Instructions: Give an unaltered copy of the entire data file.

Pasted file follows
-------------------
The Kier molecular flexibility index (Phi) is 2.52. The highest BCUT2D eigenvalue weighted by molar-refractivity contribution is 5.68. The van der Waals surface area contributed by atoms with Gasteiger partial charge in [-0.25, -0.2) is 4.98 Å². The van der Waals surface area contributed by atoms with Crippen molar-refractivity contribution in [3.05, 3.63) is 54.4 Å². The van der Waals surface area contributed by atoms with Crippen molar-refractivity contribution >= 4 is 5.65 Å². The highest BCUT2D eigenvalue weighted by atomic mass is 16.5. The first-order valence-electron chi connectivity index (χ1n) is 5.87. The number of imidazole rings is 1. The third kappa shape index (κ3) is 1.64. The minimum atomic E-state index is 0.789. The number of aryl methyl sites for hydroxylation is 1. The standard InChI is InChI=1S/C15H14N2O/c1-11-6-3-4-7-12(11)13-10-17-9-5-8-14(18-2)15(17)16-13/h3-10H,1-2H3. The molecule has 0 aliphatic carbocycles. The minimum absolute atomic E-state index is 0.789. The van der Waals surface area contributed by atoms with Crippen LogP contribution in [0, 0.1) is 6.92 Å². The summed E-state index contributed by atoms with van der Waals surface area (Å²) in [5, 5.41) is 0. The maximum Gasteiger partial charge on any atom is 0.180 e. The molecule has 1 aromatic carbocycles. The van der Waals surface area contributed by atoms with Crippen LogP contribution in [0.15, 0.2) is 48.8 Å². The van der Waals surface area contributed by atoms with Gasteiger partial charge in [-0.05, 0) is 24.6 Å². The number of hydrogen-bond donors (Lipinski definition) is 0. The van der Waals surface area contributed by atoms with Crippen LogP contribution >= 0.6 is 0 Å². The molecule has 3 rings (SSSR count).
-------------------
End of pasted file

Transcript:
The Kier molecular flexibility index (Phi) is 2.52. The highest BCUT2D eigenvalue weighted by molar-refractivity contribution is 5.68. The van der Waals surface area contributed by atoms with Gasteiger partial charge in [-0.25, -0.2) is 4.98 Å². The van der Waals surface area contributed by atoms with Crippen molar-refractivity contribution in [3.05, 3.63) is 54.4 Å². The van der Waals surface area contributed by atoms with Crippen molar-refractivity contribution >= 4 is 5.65 Å². The highest BCUT2D eigenvalue weighted by atomic mass is 16.5. The first-order valence-electron chi connectivity index (χ1n) is 5.87. The number of imidazole rings is 1. The third kappa shape index (κ3) is 1.64. The minimum atomic E-state index is 0.789. The number of aryl methyl sites for hydroxylation is 1. The standard InChI is InChI=1S/C15H14N2O/c1-11-6-3-4-7-12(11)13-10-17-9-5-8-14(18-2)15(17)16-13/h3-10H,1-2H3. The molecule has 0 aliphatic carbocycles. The minimum absolute atomic E-state index is 0.789. The van der Waals surface area contributed by atoms with Crippen LogP contribution in [0, 0.1) is 6.92 Å². The summed E-state index contributed by atoms with van der Waals surface area (Å²) in [5, 5.41) is 0. The maximum Gasteiger partial charge on any atom is 0.180 e. The molecule has 1 aromatic carbocycles. The van der Waals surface area contributed by atoms with Crippen LogP contribution in [0.15, 0.2) is 48.8 Å². The van der Waals surface area contributed by atoms with Gasteiger partial charge in [-0.05, 0) is 24.6 Å². The number of hydrogen-bond donors (Lipinski definition) is 0. The van der Waals surface area contributed by atoms with Crippen LogP contribution >= 0.6 is 0 Å². The molecule has 3 rings (SSSR count).